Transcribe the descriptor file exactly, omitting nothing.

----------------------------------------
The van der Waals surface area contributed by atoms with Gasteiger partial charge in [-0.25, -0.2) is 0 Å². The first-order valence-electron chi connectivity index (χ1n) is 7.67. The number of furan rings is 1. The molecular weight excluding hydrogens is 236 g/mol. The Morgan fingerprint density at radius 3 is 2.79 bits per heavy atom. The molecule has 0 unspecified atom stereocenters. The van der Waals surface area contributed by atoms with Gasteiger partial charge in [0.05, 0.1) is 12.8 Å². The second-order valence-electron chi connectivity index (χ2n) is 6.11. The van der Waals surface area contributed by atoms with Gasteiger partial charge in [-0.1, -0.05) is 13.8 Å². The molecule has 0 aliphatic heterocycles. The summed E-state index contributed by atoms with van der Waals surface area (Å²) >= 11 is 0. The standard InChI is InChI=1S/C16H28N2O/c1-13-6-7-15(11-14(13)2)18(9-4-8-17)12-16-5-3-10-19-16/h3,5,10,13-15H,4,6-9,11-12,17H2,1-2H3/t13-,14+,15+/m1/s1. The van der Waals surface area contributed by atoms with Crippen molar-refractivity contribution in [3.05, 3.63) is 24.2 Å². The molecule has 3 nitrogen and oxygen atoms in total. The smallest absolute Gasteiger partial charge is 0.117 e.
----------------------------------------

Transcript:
The van der Waals surface area contributed by atoms with Gasteiger partial charge in [-0.25, -0.2) is 0 Å². The first-order valence-electron chi connectivity index (χ1n) is 7.67. The number of furan rings is 1. The molecular weight excluding hydrogens is 236 g/mol. The Morgan fingerprint density at radius 3 is 2.79 bits per heavy atom. The molecule has 0 unspecified atom stereocenters. The van der Waals surface area contributed by atoms with Gasteiger partial charge in [0.05, 0.1) is 12.8 Å². The second-order valence-electron chi connectivity index (χ2n) is 6.11. The van der Waals surface area contributed by atoms with Gasteiger partial charge in [-0.1, -0.05) is 13.8 Å². The molecule has 0 aliphatic heterocycles. The summed E-state index contributed by atoms with van der Waals surface area (Å²) >= 11 is 0. The standard InChI is InChI=1S/C16H28N2O/c1-13-6-7-15(11-14(13)2)18(9-4-8-17)12-16-5-3-10-19-16/h3,5,10,13-15H,4,6-9,11-12,17H2,1-2H3/t13-,14+,15+/m1/s1. The van der Waals surface area contributed by atoms with Crippen molar-refractivity contribution in [3.05, 3.63) is 24.2 Å². The molecule has 3 nitrogen and oxygen atoms in total. The smallest absolute Gasteiger partial charge is 0.117 e.